Here's a paragraph from this EFL Magazine article "SUBJECT RAISING: DO YOU HAPPEN TO KNOW?" (2015):
Not long ago, most linguists believed there really was a set of processes in our brains called ‘transformations’, where words moved around inside sentences, to turn simple statements into things like questions, negatives, passives, etc. This idea seems to have fallen out of favour in modern linguistics, which feels like a shame to me – I like the idea of words whizzing around inside our brains. But whether or not it really happens in our brains, I think the image of subjects being raised to different parts of sentences is still a useful way of understanding the structure.
This paragraph seems to suggest that 'raising' is an outdated concept in modern linguistics (although the author still finds it useful).
Is this true?
If so, how does 'modern linguistics' explain what is called 'raising' constructions?
For example, doesn't HPSG do away with the concept of 'raising' altogether? I don't know if HPSG is one of the modernest linguistics theories, but it seems fairly new.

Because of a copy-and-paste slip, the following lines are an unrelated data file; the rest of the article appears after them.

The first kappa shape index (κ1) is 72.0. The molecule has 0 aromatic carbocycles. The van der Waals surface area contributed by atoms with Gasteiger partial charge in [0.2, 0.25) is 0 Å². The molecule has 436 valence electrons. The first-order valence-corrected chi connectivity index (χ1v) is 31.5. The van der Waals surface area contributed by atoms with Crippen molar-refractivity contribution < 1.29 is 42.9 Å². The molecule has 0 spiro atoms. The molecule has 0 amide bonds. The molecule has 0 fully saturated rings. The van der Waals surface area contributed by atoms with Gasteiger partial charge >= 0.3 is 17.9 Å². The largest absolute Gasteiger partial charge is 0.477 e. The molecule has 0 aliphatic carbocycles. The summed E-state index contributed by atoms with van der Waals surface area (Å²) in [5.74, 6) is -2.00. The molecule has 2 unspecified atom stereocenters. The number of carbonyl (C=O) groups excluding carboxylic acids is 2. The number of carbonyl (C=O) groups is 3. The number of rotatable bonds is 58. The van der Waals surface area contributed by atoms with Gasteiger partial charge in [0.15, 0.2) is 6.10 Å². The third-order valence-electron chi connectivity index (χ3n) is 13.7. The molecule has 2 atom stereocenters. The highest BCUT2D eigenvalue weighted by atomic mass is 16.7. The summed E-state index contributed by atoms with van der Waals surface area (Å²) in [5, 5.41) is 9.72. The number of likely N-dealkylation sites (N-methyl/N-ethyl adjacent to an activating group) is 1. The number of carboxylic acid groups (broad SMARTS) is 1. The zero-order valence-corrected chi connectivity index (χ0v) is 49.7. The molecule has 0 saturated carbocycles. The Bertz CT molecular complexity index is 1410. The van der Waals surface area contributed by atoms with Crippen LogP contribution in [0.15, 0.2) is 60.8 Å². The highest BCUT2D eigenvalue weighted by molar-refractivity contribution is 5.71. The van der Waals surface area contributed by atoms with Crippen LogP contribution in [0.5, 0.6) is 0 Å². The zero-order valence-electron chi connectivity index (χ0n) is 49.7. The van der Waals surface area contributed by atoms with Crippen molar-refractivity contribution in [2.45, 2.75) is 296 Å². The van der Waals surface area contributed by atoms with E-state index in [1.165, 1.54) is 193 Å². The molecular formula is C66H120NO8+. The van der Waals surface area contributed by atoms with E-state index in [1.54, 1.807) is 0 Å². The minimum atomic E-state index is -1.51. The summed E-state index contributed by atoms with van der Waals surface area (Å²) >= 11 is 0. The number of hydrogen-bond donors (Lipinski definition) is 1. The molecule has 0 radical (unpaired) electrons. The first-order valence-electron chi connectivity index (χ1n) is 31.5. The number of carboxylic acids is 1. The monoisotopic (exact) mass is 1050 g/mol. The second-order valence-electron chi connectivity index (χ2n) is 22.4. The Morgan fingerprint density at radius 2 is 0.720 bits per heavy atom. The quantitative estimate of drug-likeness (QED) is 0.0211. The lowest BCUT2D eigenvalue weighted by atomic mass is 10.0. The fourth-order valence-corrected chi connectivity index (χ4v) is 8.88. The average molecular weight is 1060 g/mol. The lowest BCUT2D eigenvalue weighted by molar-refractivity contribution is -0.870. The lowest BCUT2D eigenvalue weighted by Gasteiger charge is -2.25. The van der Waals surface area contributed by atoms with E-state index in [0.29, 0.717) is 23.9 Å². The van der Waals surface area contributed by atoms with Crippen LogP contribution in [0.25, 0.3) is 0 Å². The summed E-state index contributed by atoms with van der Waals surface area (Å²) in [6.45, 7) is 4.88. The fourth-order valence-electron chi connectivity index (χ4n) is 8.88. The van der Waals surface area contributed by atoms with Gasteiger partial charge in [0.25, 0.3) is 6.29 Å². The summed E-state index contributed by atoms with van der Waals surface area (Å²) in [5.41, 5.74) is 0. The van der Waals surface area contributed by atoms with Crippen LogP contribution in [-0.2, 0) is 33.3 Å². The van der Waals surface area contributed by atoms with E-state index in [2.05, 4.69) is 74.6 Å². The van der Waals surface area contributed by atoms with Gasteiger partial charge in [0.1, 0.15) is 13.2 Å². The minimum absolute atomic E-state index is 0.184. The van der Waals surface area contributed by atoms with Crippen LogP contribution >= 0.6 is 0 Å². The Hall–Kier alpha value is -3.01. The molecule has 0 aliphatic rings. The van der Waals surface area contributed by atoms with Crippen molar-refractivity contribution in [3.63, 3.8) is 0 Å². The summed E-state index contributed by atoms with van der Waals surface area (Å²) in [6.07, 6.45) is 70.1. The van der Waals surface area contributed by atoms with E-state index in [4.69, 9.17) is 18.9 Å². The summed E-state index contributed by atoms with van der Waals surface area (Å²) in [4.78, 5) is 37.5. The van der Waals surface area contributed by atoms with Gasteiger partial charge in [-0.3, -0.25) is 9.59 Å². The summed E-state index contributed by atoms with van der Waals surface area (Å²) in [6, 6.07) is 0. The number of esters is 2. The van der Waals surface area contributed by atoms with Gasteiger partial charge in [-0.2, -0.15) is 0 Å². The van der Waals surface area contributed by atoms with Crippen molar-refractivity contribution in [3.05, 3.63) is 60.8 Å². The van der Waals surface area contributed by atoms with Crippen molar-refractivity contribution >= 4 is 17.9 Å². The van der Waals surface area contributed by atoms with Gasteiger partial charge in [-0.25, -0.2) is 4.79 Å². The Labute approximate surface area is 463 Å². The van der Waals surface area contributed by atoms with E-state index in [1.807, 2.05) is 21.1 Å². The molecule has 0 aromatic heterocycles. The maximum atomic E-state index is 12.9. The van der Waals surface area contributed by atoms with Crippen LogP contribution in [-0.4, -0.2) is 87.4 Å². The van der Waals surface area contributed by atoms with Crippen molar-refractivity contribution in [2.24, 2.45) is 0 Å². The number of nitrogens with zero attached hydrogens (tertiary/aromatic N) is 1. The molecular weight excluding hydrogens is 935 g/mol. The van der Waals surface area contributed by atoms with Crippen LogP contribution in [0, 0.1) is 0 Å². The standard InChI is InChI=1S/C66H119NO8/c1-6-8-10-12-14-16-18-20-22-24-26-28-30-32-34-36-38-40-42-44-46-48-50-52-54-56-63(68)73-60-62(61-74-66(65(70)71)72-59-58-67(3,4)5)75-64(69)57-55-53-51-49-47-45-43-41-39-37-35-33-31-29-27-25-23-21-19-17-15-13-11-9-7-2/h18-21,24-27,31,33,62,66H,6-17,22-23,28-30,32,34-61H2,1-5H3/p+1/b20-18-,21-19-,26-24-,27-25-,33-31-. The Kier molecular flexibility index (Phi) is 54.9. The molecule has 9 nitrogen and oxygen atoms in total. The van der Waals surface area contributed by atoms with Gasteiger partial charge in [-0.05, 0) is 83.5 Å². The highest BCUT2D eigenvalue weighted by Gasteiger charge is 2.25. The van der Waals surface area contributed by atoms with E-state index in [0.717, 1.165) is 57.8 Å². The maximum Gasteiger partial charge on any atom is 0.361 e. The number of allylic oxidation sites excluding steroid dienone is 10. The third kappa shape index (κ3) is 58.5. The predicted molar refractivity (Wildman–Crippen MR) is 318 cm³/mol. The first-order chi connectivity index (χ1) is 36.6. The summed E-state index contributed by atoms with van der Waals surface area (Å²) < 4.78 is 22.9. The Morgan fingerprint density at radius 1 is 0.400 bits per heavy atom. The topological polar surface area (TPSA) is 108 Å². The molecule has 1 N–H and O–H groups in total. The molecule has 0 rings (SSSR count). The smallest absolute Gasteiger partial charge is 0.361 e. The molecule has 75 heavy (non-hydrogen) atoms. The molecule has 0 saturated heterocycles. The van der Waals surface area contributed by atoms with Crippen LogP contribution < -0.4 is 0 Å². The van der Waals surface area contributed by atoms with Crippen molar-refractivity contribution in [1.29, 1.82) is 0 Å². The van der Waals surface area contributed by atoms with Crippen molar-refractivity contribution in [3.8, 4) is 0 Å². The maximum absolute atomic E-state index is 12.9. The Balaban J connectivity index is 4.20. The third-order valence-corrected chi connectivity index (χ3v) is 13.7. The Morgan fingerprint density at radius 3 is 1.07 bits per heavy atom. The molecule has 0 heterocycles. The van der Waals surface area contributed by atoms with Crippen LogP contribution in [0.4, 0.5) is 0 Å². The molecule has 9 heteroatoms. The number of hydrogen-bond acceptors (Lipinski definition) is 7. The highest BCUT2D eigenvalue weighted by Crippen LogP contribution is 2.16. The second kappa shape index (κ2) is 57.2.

This paper on HPSG "Lingering Challenges to the Raising to Object and Object Control Constructions" has this description of HPSG regarding example (45):
The HPSG account shares with the overt raising account the assumption that ‘Marcia’ in (1), repeated here as (45), appears in the main clause in the surface string.
(45) Cindy believes Marcia to be a genius.
It differs from the movement accounts, though, by assuming a monostratal syntax, which means that though ‘Marcia’ is the object of ‘believes’ in the phrasal syntax, it is associated with the syntactic and semantic features of the embedded predicate (‘to be a genius’) by a kind of complete phrase coindexing called structure-sharing, and not movement. In a sense, the NP ‘Marcia’ is equally associated with the main clause verb and the embedded clause verb; but in the surface string it is in the main clause.
This sounds like HPSG doesn't posit movement (or raising for that matter) to analyze (45).